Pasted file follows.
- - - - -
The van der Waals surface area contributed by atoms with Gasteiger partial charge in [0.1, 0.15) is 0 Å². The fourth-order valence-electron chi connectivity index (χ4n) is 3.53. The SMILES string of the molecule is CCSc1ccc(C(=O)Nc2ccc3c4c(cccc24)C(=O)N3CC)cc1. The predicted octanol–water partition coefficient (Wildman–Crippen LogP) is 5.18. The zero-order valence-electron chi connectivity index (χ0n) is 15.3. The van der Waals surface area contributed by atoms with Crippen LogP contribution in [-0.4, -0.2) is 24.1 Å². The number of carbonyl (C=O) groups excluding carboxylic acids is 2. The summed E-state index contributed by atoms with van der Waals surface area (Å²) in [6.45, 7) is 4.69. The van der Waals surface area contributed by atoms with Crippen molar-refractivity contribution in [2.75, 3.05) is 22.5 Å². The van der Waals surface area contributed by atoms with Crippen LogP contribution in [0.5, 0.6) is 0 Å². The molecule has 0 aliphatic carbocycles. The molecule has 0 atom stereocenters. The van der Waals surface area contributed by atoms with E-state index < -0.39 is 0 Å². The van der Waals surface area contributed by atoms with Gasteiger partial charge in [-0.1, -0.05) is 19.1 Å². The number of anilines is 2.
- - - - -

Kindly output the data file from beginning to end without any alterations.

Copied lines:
The van der Waals surface area contributed by atoms with Gasteiger partial charge in [0.1, 0.15) is 0 Å². The fourth-order valence-electron chi connectivity index (χ4n) is 3.53. The SMILES string of the molecule is CCSc1ccc(C(=O)Nc2ccc3c4c(cccc24)C(=O)N3CC)cc1. The predicted octanol–water partition coefficient (Wildman–Crippen LogP) is 5.18. The zero-order valence-electron chi connectivity index (χ0n) is 15.3. The van der Waals surface area contributed by atoms with Crippen LogP contribution in [-0.4, -0.2) is 24.1 Å². The number of carbonyl (C=O) groups excluding carboxylic acids is 2. The summed E-state index contributed by atoms with van der Waals surface area (Å²) in [6.45, 7) is 4.69. The van der Waals surface area contributed by atoms with Crippen molar-refractivity contribution in [2.75, 3.05) is 22.5 Å². The van der Waals surface area contributed by atoms with Crippen LogP contribution in [0.5, 0.6) is 0 Å². The molecule has 0 aliphatic carbocycles. The molecule has 0 atom stereocenters. The van der Waals surface area contributed by atoms with E-state index < -0.39 is 0 Å². The van der Waals surface area contributed by atoms with Gasteiger partial charge in [-0.1, -0.05) is 19.1 Å². The number of anilines is 2.